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Macbeth performance dedicated to late professor, administratorPublished August 7, 2014 at 12:00 a.m.
BEEBE — For three weeks, eight children have been completing their summer vacation on campus at Arkansas State University-Beebe with set design, costumes and Shakespeare.
The ASU-Beebe Star Children’s Theater will present Macbeth on Friday evening, and this year’s show will be performed in honor of former professor and administrator Ruth L. Couch, who died earlier this summer.
Sandra Williams, ASU-Beebe instructor of speech and theater, said she has directed the Star Children’s Theater for several years, and she believes the children she directs through the program teach her at least as much as she tries to teach them.
“They give you energy,” she said. “Every teacher should do it.”
In years past, the program hosted upward of 30 children. This year there are eight, which Williams said is a result of the voluntary reduction of spaces available for the program and the fact that this year’s program is taking place later in the summer than usual.
With preteens and teenagers delivering the lines of Shakespeare, Williams said, their trust and acceptance of her direction is invigorating and refreshing.
“They are fearless,” she said. “They’ll try anything. … We often teach kids to be afraid to fail when it should just be a part of living. You fail, you learn, you move on. These kids get that.”
For 11-year-old Jared Humphrey, learning seven roles for the show is no big deal, even if it is in Shakespeare’s old-fashioned rhetoric.
“Once you know what the words mean, it’s actually pretty easy,” he said. “I did have to work on how to say some of them.”
Jared has performed in four other shows, including A Midsummer Night’s Dream.
In this year’s production of Macbeth, Jared said his favorite part of the show is the scene where Banquo is killed.
Jared’s sister Emily, who is 12 years old, is playing the title character Macbeth, and she said it has been interesting studying the partnership between Macbeth and Lady Macbeth, who is played by 14-year-old Mary Claire Durr.
“One of the things I like best is the relationship dynamic between Lady Macbeth and Macbeth,” she said. “She spurs him on through the show. It’s been fun.”
Mary Claire agreed, but also added that the inner turmoil of her character has provided a challenge she is glad to accept.
“The transition from this conniving, treacherous woman to this crazy lady who lost it has been fun to play,” she said.
The children have also had their hands in costuming and set design for the show, and Williams said Mary Claire took a special interest and assumed leadership in creating the backdrops.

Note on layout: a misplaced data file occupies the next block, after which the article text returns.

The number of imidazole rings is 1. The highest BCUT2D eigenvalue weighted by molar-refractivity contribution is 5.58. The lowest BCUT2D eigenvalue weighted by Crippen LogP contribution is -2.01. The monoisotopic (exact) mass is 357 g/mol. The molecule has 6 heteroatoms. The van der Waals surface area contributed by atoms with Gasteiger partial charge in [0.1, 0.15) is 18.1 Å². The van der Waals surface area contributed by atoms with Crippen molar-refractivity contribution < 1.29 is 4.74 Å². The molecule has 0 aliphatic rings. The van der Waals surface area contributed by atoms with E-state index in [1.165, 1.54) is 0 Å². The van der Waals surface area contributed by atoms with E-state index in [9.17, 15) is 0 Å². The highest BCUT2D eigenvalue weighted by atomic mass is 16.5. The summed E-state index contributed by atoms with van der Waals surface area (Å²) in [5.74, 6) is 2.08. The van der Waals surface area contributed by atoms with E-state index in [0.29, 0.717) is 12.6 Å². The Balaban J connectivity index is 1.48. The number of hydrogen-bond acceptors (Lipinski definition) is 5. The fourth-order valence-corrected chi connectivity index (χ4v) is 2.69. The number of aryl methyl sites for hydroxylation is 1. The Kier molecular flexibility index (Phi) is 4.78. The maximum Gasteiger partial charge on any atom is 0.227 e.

Sixteen-year-old Seth Wyatt plays Macduff, and he said he has been in 27 plays. This is his first time acting in Macbeth, and Seth said he is particularly proud of the costumes for the show.
“It’s just so neat that we get to perform in these costumes,” he said, referencing his fur-trimmed robe.
This year’s summer production is dedicated to the late Ruth L. Couch, emeritus professor of English and former vice chancellor for academic affairs, who initiated the original Star Children’s Theater program.
Couch died July 26. She spent 32 years at ASU-Beebe in various positions. Couch was the first full professor at ASU-Beebe and the first woman on the faculty to earn a doctorate. She was also the first female vice chancellor for academic affairs and served longer in that position than anyone else.
After her retirement from ASU-Beebe in 2003, Couch served as director of the Beebe Chamber of Commerce and stayed active in the ASU-Beebe Development Council, the Adult Education Advisory Board, the Shepherd’s Center Board and the Beebe Economic Development Commission.
“Dr. Ruth Couch was an excellent teacher. Because she cared about people and wanted to help them, she was a workaholic, whether she was working for her church, her community or her university,” ASU-Beebe Chancellor Eugene McKay said in a press release. “Although she had no immediate family living nearby, she had a large family of friends who loved her dearly because she was a true friend with a positive outlook on life. She was an intelligent, successful, witty person with a great sense of humor who, even at the end of her life, encouraged others to be positive and keep the faith. Her many friends will miss her wit, charm and positive encouragement.”
The performance of Macbeth will take place at 7 p.m. Friday in the Owen Center Theater at ASU-Beebe. The play is free and open to the public.
Staff writer Angela Spencer can be reached at (501) 244-4307 or email@example.com.
Zoned Editions Staff Writer Angela Spencer can be reached at 501-244-4307 or firstname.lastname@example.org.